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Inside TAB Healthcare

The mother’s brain changes with pregnancy
April 19, 2023

The project BeMother, led by a group of Spanish neuroscientists, is studying how the mother’s brain changes during pregnancy and after giving birth. The starting point is simple: if during pregnancy the woman’s body changes at the cardiovascular, renal, metabolic, respiratory, muscular and endocrine level, does it also change at the brain level? In the first phase of the study, the team led by the scientists Oscar Vilarroya, Susanna Carmona and Oscar Pozo, working overtime and without funding, found out that it does. Pregnancy causes very significant changes in the mother’s brain, which last at least 2 years after giving birth.

Researchers got in touch with couples who were after their first pregnancy and who had a brain MRI to understand the brain’s status before the pregnancy and after giving birth. To uncover potential changes, they also controlled the brain of people without children and without any intention to have them in the near future. When analysing the data, they observed that the women who had gone through a pregnancy had suffered changes in the volume of grey matter in specific areas related to empathy and altruism. Specifically, they observed that the more the brain changed, the stronger was the bond between mother and baby.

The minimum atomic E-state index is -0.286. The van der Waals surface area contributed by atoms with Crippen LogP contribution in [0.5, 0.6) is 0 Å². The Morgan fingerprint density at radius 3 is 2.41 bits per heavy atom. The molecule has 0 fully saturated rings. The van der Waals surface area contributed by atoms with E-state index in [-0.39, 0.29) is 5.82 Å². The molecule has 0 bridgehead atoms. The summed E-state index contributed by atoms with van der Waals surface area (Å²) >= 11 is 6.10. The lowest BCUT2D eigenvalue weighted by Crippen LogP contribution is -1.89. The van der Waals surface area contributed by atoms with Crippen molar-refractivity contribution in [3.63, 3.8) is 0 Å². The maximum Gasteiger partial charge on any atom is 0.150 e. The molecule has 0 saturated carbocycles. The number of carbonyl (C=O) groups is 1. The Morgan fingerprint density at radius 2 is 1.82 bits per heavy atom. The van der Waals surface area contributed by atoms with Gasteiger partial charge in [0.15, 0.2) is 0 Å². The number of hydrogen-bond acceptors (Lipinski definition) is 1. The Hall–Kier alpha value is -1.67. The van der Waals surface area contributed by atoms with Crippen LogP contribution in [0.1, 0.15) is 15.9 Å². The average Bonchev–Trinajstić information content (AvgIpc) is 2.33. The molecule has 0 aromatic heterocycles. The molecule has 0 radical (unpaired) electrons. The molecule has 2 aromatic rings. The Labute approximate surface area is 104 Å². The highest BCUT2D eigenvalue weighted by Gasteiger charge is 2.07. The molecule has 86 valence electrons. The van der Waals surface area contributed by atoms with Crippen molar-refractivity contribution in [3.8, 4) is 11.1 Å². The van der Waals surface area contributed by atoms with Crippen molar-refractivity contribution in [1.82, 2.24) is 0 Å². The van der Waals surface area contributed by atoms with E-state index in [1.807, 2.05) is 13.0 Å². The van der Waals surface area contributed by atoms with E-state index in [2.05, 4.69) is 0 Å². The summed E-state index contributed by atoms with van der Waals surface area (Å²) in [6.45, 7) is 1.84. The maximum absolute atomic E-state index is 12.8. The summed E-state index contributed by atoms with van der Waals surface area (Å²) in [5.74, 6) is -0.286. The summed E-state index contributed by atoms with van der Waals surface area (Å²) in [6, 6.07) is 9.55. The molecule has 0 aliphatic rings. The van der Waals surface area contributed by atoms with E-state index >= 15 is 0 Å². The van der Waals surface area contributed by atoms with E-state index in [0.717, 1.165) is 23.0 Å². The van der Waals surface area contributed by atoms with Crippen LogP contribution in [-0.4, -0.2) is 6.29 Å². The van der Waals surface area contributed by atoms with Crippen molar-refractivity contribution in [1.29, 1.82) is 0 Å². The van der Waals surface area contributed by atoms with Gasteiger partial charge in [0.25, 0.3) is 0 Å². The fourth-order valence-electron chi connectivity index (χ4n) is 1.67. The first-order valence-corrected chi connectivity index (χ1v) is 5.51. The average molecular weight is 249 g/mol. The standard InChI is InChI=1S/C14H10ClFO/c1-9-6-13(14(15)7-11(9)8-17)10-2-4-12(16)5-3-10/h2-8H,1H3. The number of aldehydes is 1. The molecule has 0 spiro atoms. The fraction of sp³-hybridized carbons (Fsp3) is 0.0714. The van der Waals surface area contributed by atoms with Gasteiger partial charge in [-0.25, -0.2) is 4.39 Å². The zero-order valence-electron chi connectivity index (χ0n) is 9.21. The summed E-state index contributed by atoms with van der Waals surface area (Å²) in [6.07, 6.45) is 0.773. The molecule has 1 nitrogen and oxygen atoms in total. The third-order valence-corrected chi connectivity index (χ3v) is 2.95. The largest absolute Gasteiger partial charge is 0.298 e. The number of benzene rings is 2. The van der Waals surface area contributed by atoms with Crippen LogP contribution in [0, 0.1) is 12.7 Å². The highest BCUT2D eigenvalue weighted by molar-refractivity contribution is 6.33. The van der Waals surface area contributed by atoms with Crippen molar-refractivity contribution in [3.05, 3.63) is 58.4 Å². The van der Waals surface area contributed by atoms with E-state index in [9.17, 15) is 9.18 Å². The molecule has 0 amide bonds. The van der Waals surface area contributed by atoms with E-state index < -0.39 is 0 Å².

In this new research, the project BeMother intends to analyse how hormones influence the mother’s brain. For example, oxytocin is very important to trigger birth and to strengthen the bond between mother and baby. But it is unclear whether hormones rule the brain changes. In addition, the project intends to research on whether these changes on the brain are associated with the postpartum mental disorders. At present, one out of five women after birth have anxiety or depression symptoms. Better understanding what happens in the mother’s brain will allow to prevent mental illness, which is so harming for the mother’s and baby’s health. This research, which is now at the participant recruitment phase, will study the women’s brain during pregnancy and after birth. During the visits, brain images will be obtained through MRI scans, saliva and urine tests will be taken and questionnaires will be completed to evaluate the neuropsychological sphere. The project BeMother, led by the UAB, the IMIM and the IISGM and funded by the European Research Council, intends to provide soundness to this scientific field that has been so little explored.